This year, Tiffin will also receive a Growth Award in recognition of a higher level of tree care. The award highlights innovative programs and projects, and provides an opportunity for communities to share ideas. Tiffin will receive the award for its Christmas tree recycling program and further education of Tree Commission members.

The Tiffin Shade Tree and Beautification Commission is a committee that meets monthly to discuss tree plantings for Tiffin’s boulevards, flower plantings in baskets downtown, tree educational information and beautification.  The committee has been part of Tree City USA for 36 years.

About Tree City USA
The Tree City USA program has been greening up cities and towns across America since 1976. It is a nationwide movement that provides the framework necessary for communities to manage and expand their public trees. More than 3,400 communities have made the commitment to becoming a Tree City USA. Learn more here.

Explore 900 acres of nature preserves

2014_03_18 - Steyer - Sandusky River Bridge

Sandusky River at Steyer Nature Preserve towards sunset

Snow-covered rock formations at Steyer

Snow-covered rock formations at Steyer

OK, I admit it. I’m fan of parks, and this county has a bunch — 30 at my last count (future post.) What isn’t as well known, though, is that it also has ten gorgeous nature preserves, a nature preserve being (according to wikipedia) “a protected area of importance for wildlife, flora, fauna or features of geological or other special interest.”

People here care about quality of life and made a deliberate push almost 20 years ago to create the Seneca County Parks District (SCPD)–which manages eight of the ten preserves– to protect and enhance the outdoors here. These eight compliment the two local state nature preserves, providing almost 900 acres of pristine outdoor woodland, wetland, grassland, and waterway.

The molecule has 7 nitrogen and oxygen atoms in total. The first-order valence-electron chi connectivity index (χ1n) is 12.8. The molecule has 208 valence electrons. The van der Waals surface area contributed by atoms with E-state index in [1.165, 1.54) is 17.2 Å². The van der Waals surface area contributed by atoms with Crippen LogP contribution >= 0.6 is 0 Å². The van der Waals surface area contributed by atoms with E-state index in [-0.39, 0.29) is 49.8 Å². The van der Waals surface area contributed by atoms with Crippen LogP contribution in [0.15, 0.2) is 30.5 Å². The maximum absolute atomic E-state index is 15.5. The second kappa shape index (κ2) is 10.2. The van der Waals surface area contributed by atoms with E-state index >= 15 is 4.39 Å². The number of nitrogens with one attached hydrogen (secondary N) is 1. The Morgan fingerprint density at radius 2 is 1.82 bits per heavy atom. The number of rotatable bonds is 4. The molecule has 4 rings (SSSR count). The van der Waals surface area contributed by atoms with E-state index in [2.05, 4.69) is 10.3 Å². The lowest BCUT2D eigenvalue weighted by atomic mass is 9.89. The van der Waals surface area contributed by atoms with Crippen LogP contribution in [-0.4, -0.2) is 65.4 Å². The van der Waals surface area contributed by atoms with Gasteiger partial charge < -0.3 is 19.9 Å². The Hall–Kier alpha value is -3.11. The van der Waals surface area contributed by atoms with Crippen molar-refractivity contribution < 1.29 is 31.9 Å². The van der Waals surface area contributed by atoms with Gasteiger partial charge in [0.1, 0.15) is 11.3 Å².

Activities you can pursue at the preserves include:

  • Walking trails (almost all)
  • Equestrian trails (Springville Marsh and Bowen)
  • Canoeing and water access (Steyer and Clinton)
  • Fishing (Garlo, Steyer, Clinton, Forrest, Tiffin, Mercy)
  • Hunting (Steyer)
  • Picnicking (almost all)

In addition, each preserve has its own unique assets. For example, Garlo Heritage Nature Preserve has a nature center, observation decks, bluebird trails, a butterfly garden, a restored blacksmith shop, and a 37-acre lake. Steyer Nature Preserve, on the other hand, has oak trees more than 300 years old, was a site where Native Americans lived, and offers one mile of view and access to the state scenic Sandusky River. Here are the ten preserves:

Seneca County Nature Preserves Location Acres  
Garlo Heritage Nature Preserve County – SW 292  
Springville Marsh State Nature Preserve County – SE 161  
Steyer Nature Preserve County – N 141  
Collier State Nature Preserve County – S 115  
Bowen Nature Preserve County – NE 65  
Clinton Nature Preserve Tiffin 33  
Forrest Nature Preserve County – S 33  
Tiffin University Nature Preserve Tiffin 30  
Mercy Community Nature Preserve Tiffin 22  
Zimmerman Nature Preserve Tiffin 5  
 Totals   897  

So, based on my experience so far at three of them (Steyer, Mercy, Tiffin), I heartily recommend checking them out if you’re not familiar with them or exploring one you haven’t yet. Let me also share a few pictures of my visit to Steyer this month: